All German citizens pay a mandatory broadcasting fee, which is levied by the respective broadcasting station in each province, and only non-cash payments are accepted. Beginning in the German courts in 2016, a case was brought by plaintiffs—led by German journalist and pro-cash activist Norbert Häring—arguing that this refusal to accept cash violated the status of euro banknotes and coins as legal tender. The German Federal Administrative Court ruled that ‘the exclusion of the possibility of paying broadcasting fees with euro banknotes violates the federal law (Bundesbank Act) and German public authorities are obliged to accept euro banknotes.’ Overall, however, they deferred a ruling on the case until the European Court of Justice ruled on three questions.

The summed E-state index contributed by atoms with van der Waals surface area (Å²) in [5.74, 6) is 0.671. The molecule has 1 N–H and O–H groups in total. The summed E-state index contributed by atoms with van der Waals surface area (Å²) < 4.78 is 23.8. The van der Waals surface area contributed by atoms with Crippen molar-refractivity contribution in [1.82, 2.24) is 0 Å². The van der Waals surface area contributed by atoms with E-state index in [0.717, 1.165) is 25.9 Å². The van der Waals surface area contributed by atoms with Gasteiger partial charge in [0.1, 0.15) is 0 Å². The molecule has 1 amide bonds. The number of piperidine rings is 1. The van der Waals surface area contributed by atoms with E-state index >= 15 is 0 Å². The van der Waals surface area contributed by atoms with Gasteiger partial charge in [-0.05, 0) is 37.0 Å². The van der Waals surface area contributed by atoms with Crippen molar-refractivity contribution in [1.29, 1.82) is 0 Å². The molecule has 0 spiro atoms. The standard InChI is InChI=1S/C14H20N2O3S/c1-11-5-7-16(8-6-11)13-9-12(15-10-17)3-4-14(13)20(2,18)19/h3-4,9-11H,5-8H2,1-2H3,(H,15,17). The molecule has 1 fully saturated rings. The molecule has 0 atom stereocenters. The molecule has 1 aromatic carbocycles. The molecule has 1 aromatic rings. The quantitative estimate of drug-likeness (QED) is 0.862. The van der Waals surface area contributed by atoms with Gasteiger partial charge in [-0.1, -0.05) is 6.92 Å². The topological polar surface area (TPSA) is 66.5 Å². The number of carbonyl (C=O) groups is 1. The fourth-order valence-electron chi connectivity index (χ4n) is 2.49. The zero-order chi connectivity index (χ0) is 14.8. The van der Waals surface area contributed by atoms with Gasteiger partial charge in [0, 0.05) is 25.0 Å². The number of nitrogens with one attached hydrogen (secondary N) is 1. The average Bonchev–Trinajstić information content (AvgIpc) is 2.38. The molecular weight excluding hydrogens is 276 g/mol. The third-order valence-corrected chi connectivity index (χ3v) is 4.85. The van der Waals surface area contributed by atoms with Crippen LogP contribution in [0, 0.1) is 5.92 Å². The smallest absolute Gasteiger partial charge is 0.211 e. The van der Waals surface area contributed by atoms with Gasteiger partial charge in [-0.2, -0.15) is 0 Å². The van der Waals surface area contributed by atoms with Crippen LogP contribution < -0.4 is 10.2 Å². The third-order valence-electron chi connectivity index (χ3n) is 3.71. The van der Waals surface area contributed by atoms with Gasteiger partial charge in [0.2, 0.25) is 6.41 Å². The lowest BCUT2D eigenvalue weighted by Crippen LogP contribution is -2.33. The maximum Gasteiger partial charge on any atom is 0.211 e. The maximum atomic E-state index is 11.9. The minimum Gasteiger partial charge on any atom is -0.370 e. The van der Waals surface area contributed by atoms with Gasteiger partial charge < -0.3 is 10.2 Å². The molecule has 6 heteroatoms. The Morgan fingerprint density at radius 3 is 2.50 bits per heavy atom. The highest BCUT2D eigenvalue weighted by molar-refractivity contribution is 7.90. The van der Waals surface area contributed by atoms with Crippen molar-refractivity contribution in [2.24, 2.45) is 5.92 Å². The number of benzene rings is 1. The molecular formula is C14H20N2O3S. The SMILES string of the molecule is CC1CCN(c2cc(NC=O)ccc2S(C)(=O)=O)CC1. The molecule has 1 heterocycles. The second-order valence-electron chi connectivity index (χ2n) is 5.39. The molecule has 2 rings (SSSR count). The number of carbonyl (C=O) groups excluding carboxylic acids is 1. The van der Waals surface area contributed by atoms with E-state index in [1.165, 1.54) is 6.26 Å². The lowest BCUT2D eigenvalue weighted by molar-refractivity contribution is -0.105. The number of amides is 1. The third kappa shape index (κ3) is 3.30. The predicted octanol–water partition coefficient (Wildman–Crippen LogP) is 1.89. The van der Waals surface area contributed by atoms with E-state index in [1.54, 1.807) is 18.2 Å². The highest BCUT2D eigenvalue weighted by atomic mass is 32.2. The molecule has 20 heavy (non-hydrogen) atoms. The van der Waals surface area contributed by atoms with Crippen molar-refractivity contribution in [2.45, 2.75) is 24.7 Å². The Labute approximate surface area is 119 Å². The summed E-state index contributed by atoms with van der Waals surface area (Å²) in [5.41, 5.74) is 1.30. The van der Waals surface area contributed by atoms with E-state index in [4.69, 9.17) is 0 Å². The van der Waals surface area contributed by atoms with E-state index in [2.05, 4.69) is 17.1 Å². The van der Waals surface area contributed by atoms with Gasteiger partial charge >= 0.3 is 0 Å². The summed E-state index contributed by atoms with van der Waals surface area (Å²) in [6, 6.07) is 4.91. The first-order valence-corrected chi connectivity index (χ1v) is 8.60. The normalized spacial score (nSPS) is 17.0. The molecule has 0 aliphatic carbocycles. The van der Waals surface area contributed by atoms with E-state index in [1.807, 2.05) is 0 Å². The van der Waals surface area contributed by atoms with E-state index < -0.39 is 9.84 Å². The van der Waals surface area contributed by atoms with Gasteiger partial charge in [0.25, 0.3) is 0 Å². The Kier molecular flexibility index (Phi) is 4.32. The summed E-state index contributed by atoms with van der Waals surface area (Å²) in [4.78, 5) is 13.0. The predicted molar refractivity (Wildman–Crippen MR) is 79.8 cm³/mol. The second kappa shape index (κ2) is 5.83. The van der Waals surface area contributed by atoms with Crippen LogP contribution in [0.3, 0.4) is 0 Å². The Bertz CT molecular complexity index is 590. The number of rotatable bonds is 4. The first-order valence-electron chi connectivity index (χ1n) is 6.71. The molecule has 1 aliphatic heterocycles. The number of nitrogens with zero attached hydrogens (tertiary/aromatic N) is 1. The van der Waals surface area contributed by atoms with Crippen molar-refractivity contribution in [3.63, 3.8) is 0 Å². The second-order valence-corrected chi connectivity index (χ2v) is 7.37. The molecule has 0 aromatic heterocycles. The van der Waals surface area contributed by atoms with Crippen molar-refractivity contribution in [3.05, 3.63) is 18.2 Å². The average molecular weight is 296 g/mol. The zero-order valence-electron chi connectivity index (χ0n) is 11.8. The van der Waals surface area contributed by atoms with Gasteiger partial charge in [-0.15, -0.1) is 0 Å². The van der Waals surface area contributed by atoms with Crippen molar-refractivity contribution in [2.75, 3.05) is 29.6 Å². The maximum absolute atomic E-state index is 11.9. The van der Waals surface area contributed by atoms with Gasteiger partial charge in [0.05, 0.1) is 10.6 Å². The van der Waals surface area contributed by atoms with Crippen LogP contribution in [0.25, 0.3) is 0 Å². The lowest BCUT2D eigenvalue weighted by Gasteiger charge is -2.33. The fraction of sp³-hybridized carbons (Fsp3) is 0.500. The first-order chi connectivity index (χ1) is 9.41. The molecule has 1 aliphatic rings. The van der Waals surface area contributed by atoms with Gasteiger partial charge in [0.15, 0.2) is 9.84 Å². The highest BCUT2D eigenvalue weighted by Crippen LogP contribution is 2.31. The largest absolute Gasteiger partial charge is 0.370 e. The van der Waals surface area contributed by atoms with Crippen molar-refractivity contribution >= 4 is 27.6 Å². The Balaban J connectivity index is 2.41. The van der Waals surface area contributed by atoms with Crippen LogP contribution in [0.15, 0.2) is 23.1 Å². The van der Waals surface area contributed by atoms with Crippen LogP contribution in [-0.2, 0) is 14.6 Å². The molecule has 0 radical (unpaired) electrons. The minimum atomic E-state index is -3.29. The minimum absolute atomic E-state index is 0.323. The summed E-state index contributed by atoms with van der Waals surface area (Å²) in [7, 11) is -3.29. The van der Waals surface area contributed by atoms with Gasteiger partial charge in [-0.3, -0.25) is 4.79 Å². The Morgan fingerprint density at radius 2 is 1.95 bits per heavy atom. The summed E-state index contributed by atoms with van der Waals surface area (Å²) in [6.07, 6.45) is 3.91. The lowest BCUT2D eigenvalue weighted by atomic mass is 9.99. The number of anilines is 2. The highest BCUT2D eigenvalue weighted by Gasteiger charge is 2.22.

- Are euro Member States entitled to oblige national public authorities to accept cash as for mandatory payment obligations?
- Must Member States’ public authorities accept cash for obligatory payments, or are there circumstances in which they can refuse it?
- If they must accept cash, can national law by a Eurozone Member State which is adopted in the context of the European Union’s exclusive competence in the area of monetary policy be applied to the extent to which, and for so long as, the European Union has not made use of its competence?
Hearing in Luxemburg and Opinion of the Advocate General
At the hearing in Luxemburg on 15 June 2020, the European Central Bank sided with the plaintiffs, in line with their definition of cash as a vital payment method. The European Commission also took a position in favour of cash. Representatives of the German and French governments were against, stating that the currency to be used, the euro, falls within the context of legal tender, but not the form of payment.